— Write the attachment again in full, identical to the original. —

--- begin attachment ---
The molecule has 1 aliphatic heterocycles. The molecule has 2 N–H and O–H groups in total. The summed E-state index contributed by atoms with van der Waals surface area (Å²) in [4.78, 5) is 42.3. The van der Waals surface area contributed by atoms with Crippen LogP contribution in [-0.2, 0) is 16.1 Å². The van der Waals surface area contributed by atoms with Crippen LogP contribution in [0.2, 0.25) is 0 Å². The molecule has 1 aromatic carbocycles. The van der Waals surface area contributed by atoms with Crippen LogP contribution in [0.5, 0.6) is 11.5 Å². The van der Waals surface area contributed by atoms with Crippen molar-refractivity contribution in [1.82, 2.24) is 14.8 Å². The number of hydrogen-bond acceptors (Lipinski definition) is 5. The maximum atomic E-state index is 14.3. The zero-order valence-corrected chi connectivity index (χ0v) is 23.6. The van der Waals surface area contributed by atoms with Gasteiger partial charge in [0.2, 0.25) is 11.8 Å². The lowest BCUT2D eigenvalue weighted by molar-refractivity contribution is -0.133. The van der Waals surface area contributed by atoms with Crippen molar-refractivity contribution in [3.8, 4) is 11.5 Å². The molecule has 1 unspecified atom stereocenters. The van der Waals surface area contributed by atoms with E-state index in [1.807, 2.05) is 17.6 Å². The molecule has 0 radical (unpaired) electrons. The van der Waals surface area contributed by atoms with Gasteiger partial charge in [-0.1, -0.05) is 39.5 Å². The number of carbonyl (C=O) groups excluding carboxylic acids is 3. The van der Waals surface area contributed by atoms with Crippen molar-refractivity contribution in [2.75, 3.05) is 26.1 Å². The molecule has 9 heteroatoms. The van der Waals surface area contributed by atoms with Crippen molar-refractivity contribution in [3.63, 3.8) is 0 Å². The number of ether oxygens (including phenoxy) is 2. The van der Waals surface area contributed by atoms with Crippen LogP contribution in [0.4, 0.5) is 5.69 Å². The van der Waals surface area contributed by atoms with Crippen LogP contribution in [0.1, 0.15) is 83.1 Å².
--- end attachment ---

The molecule has 1 aliphatic heterocycles. The molecule has 2 N–H and O–H groups in total. The summed E-state index contributed by atoms with van der Waals surface area (Å²) in [4.78, 5) is 42.3. The van der Waals surface area contributed by atoms with Crippen LogP contribution in [-0.2, 0) is 16.1 Å². The van der Waals surface area contributed by atoms with Crippen LogP contribution in [0.2, 0.25) is 0 Å². The molecule has 1 aromatic carbocycles. The van der Waals surface area contributed by atoms with Crippen LogP contribution in [0.5, 0.6) is 11.5 Å². The van der Waals surface area contributed by atoms with Crippen molar-refractivity contribution in [1.82, 2.24) is 14.8 Å². The number of hydrogen-bond acceptors (Lipinski definition) is 5. The maximum atomic E-state index is 14.3. The zero-order valence-corrected chi connectivity index (χ0v) is 23.6. The van der Waals surface area contributed by atoms with Gasteiger partial charge in [0.2, 0.25) is 11.8 Å². The lowest BCUT2D eigenvalue weighted by molar-refractivity contribution is -0.133. The van der Waals surface area contributed by atoms with Crippen molar-refractivity contribution in [3.8, 4) is 11.5 Å². The molecule has 1 unspecified atom stereocenters. The van der Waals surface area contributed by atoms with E-state index in [1.807, 2.05) is 17.6 Å². The molecule has 0 radical (unpaired) electrons. The van der Waals surface area contributed by atoms with Gasteiger partial charge in [-0.1, -0.05) is 39.5 Å². The number of carbonyl (C=O) groups excluding carboxylic acids is 3. The van der Waals surface area contributed by atoms with Crippen molar-refractivity contribution in [2.75, 3.05) is 26.1 Å². The molecule has 9 heteroatoms. The van der Waals surface area contributed by atoms with Crippen molar-refractivity contribution in [3.63, 3.8) is 0 Å². The number of ether oxygens (including phenoxy) is 2. The van der Waals surface area contributed by atoms with Crippen LogP contribution in [0.4, 0.5) is 5.69 Å². The van der Waals surface area contributed by atoms with Crippen LogP contribution in [0.1, 0.15) is 83.1 Å².